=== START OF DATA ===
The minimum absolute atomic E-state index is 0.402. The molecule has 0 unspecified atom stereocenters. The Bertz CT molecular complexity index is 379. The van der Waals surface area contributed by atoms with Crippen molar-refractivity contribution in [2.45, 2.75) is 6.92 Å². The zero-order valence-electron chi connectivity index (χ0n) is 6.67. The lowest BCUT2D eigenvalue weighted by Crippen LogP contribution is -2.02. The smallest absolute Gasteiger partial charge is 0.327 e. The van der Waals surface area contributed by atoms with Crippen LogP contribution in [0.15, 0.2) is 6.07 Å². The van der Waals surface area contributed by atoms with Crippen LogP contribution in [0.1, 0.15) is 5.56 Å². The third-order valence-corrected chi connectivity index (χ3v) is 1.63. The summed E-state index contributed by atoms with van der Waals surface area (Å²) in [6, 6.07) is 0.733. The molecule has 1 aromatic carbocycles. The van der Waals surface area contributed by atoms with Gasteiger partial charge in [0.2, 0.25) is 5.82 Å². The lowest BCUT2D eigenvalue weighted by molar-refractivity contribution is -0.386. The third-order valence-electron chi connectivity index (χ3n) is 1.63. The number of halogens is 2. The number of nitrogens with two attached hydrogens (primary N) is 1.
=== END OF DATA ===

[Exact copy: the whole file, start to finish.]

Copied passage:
The minimum absolute atomic E-state index is 0.402. The molecule has 0 unspecified atom stereocenters. The Bertz CT molecular complexity index is 379. The van der Waals surface area contributed by atoms with Crippen molar-refractivity contribution in [2.45, 2.75) is 6.92 Å². The zero-order valence-electron chi connectivity index (χ0n) is 6.67. The lowest BCUT2D eigenvalue weighted by Crippen LogP contribution is -2.02. The smallest absolute Gasteiger partial charge is 0.327 e. The van der Waals surface area contributed by atoms with Crippen LogP contribution in [0.15, 0.2) is 6.07 Å². The van der Waals surface area contributed by atoms with Crippen LogP contribution in [0.1, 0.15) is 5.56 Å². The third-order valence-corrected chi connectivity index (χ3v) is 1.63. The summed E-state index contributed by atoms with van der Waals surface area (Å²) in [6, 6.07) is 0.733. The molecule has 1 aromatic carbocycles. The van der Waals surface area contributed by atoms with Gasteiger partial charge in [0.2, 0.25) is 5.82 Å². The lowest BCUT2D eigenvalue weighted by molar-refractivity contribution is -0.386. The third-order valence-electron chi connectivity index (χ3n) is 1.63. The number of halogens is 2. The number of nitrogens with two attached hydrogens (primary N) is 1.